Jewish Characters

Introduction to Character Type | List of Plays | Up One Level

Introduction to Character Type

In this collection, Jewish characters are frequently stereotyped professionally and linguistically. As stock characters, the recurrence of their character trends rivals the French valet and the country squire. They are often portrayed as minor characters, usually as moneylenders named Moses with thick accents. Such characters occur in The Fashionable Lover (1772), The Nabob (1772; published 1778), The Cozeners (1774; published 1778), and The School for Scandal (1777; published 1780). The recurrent language patterns of Jewish characters include orthographic variations such as "v" for "w" and grammar errors and inconsistencies. These trends are summarized in this excerpt from The Cozeners:

Moses. Madam, you vas exceeding polite, indeed: I always finds de ladies very partial to me; I vas have de honour to be chose last veek maister of de ceremony to de Mile-End assembly; and Mrs. Alderman herself make alvays choice of me for de cotilions (Foote 14).

The only exception to this language and professional stereotyping is the character of Mordecai in Macklin's Love a-la-Mode (1759; published 1779), who speaks in Standard English and is an upper-class fop rather than a moneylender.

There are several sympathetic portrayals of Jewish characters, particularly in Cumberland's The Jew (1794), which showcases the selflessness and humility of Sheva, the titular character. Sheva gives vast sums of money to his impoverished acquaintances while living frugally himself, and is extremely embarrassed when his generosity is acknowledged by the other characters. A slightly more mocking portrayal is that of Moses Manasses in The Cozeners, who relies on Fleece'em and Flaw to get him into a select men's club from which he has been blackballed because of his religion. Manasses' plight is a recognition on the playwright's behalf of the many barriers that existed to prevent Jews from rising socially and from integrating into upper-class English society. The few sympathetic portrayals of Jewish characters are nevertheless subject to unfortunate stereotyping, preventing the development of a fully nuanced character that demonstrates a complex cultural understanding.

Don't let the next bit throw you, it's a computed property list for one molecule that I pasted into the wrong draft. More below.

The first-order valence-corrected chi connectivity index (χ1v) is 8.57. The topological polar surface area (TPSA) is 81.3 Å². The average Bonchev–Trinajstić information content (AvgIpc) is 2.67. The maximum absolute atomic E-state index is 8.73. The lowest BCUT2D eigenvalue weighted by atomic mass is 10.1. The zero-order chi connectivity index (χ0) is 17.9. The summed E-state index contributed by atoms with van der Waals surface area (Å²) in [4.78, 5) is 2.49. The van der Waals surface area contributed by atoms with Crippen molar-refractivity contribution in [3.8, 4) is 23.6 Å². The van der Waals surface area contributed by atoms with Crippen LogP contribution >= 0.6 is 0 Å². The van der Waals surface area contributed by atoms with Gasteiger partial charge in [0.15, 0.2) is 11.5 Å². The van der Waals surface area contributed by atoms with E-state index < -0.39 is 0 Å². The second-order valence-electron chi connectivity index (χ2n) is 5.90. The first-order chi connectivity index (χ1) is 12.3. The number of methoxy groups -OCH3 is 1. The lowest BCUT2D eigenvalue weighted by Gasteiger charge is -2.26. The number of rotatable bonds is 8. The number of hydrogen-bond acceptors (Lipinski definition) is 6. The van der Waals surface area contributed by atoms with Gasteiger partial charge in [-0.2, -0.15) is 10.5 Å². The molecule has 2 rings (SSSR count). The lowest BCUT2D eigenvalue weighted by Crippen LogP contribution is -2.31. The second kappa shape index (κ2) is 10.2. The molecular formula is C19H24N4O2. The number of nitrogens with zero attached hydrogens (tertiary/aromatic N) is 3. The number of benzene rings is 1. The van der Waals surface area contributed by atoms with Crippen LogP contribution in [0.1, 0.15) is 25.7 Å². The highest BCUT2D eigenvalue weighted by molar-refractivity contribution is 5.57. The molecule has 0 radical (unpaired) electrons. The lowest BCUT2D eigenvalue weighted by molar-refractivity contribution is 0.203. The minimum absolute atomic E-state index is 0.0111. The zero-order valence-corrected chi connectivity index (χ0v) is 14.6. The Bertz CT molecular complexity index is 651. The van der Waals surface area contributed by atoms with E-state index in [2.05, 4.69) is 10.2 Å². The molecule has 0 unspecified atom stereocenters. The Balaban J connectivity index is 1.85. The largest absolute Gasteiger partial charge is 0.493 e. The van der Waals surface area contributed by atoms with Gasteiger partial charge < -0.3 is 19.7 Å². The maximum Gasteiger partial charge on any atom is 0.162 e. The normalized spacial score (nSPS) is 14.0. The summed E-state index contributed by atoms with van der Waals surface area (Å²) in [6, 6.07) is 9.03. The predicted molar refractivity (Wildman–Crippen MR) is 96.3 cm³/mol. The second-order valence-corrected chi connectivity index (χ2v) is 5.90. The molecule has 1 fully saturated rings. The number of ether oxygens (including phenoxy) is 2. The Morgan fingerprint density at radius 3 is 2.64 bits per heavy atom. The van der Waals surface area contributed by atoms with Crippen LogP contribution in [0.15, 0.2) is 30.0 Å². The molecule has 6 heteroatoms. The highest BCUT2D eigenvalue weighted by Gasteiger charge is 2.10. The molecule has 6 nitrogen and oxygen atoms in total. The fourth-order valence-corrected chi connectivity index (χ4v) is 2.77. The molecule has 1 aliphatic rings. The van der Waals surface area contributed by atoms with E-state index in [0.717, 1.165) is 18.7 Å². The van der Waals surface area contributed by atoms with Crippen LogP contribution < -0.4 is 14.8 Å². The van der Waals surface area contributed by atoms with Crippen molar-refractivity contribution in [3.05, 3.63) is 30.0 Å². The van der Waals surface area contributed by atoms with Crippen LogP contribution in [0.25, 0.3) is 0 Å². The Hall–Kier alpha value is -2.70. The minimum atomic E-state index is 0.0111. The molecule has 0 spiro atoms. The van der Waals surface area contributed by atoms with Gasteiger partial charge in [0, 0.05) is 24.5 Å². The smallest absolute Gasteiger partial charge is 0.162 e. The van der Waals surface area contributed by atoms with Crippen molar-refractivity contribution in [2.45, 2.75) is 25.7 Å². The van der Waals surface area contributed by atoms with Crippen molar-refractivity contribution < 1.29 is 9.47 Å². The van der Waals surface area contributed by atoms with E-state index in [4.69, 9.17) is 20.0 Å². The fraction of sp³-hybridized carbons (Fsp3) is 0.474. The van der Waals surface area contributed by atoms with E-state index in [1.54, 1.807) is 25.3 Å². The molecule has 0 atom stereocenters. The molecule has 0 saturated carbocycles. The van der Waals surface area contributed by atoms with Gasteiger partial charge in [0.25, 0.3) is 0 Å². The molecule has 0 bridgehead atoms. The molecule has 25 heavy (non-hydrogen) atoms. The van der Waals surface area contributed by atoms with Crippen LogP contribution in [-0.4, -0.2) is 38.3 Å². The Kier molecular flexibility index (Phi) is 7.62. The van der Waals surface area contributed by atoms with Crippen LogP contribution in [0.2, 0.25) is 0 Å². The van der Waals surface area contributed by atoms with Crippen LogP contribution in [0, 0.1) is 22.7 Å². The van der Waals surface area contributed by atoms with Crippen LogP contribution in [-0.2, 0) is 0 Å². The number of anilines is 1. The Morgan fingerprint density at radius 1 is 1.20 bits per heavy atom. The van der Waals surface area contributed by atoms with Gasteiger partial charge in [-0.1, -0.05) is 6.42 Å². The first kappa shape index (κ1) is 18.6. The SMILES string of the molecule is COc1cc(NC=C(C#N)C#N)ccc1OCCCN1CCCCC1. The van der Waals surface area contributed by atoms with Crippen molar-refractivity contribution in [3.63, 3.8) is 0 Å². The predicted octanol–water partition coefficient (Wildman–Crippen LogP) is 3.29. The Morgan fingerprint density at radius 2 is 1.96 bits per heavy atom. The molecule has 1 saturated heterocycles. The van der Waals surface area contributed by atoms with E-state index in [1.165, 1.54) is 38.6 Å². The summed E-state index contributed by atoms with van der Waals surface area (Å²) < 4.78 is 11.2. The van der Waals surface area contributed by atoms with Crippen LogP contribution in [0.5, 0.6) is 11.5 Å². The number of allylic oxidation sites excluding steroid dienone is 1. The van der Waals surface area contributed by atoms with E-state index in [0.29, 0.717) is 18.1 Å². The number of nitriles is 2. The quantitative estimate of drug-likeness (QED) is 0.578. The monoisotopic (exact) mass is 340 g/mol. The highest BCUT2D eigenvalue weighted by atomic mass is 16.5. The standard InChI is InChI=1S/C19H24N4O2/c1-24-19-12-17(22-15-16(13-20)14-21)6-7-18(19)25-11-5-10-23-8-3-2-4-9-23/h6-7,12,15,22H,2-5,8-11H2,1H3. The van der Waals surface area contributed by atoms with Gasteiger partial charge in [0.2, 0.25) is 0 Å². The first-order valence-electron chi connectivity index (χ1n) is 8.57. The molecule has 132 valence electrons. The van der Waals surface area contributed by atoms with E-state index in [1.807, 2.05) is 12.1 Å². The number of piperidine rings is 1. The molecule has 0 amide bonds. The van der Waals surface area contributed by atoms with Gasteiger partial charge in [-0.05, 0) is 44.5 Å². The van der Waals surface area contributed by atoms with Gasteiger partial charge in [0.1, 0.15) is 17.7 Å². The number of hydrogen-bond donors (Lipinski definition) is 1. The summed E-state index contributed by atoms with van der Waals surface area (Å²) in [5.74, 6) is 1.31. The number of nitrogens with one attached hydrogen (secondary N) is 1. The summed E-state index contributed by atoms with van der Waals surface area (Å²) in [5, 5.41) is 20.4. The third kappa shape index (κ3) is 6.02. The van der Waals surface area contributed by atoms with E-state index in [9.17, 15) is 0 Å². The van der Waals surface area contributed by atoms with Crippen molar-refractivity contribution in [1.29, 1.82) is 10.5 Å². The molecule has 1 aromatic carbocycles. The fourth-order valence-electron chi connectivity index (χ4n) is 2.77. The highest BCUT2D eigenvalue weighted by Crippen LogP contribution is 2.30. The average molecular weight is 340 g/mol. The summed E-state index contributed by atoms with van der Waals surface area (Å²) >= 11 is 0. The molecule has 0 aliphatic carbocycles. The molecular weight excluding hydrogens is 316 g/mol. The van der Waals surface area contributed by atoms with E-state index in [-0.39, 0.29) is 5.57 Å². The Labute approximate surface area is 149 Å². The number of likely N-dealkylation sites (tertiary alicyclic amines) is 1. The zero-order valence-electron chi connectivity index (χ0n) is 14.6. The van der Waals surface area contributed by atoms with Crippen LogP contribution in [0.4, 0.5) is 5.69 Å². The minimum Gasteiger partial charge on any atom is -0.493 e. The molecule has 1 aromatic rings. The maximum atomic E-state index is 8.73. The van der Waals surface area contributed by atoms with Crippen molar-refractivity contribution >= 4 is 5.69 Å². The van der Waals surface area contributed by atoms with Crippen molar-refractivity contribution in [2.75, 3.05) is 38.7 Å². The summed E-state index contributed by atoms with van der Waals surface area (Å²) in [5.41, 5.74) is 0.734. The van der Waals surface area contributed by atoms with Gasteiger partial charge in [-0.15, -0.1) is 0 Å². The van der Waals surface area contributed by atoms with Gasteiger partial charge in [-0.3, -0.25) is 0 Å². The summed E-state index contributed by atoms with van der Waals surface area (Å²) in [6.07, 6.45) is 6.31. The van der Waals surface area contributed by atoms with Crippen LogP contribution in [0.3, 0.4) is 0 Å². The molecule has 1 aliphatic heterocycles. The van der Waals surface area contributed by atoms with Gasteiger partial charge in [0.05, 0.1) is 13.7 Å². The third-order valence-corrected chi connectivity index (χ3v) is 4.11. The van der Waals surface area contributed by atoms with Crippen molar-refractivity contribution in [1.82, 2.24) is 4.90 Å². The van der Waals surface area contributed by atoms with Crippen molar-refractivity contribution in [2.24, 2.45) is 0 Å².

Works Cited:

Foote, Samuel. The Cozeners. London: T. Sherlock, for T. Cadell, 1778. Literature Online. 12 August 2008.

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List of Plays

The Fashionable Lover (Cumberland)

The Jew (Cumberland)

The Nabob (Foote)

The Cozeners (Foote)

Love A-La-Mode (Macklin)

The School for Scandal (R.B. Sheridan)

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©2008 Arden Hegele